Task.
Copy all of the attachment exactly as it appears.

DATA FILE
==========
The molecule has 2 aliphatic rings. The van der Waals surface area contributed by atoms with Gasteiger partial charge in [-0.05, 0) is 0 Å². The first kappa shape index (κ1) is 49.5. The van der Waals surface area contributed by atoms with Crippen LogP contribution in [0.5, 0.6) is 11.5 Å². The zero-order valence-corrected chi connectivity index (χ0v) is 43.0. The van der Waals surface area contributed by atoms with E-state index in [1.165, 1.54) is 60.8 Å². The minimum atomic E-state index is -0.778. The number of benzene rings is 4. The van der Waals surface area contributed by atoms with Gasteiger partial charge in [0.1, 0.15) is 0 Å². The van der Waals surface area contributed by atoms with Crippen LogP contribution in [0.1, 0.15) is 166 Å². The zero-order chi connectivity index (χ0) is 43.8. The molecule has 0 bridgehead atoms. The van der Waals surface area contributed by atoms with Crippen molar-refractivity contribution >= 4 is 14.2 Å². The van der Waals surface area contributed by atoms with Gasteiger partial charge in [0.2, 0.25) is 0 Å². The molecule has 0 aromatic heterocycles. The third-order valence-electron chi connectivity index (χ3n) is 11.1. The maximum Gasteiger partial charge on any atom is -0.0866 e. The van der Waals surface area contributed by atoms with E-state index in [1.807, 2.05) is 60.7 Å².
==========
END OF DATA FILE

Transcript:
The molecule has 2 aliphatic rings. The van der Waals surface area contributed by atoms with Gasteiger partial charge in [-0.05, 0) is 0 Å². The first kappa shape index (κ1) is 49.5. The van der Waals surface area contributed by atoms with Crippen LogP contribution in [0.5, 0.6) is 11.5 Å². The zero-order valence-corrected chi connectivity index (χ0v) is 43.0. The van der Waals surface area contributed by atoms with E-state index in [1.165, 1.54) is 60.8 Å². The minimum atomic E-state index is -0.778. The number of benzene rings is 4. The van der Waals surface area contributed by atoms with Gasteiger partial charge in [0.1, 0.15) is 0 Å². The van der Waals surface area contributed by atoms with Crippen LogP contribution in [0.1, 0.15) is 166 Å². The zero-order chi connectivity index (χ0) is 43.8. The molecule has 0 bridgehead atoms. The van der Waals surface area contributed by atoms with Crippen molar-refractivity contribution >= 4 is 14.2 Å². The van der Waals surface area contributed by atoms with Gasteiger partial charge in [0.2, 0.25) is 0 Å². The molecule has 0 aromatic heterocycles. The third-order valence-electron chi connectivity index (χ3n) is 11.1. The maximum Gasteiger partial charge on any atom is -0.0866 e. The van der Waals surface area contributed by atoms with E-state index in [1.807, 2.05) is 60.7 Å².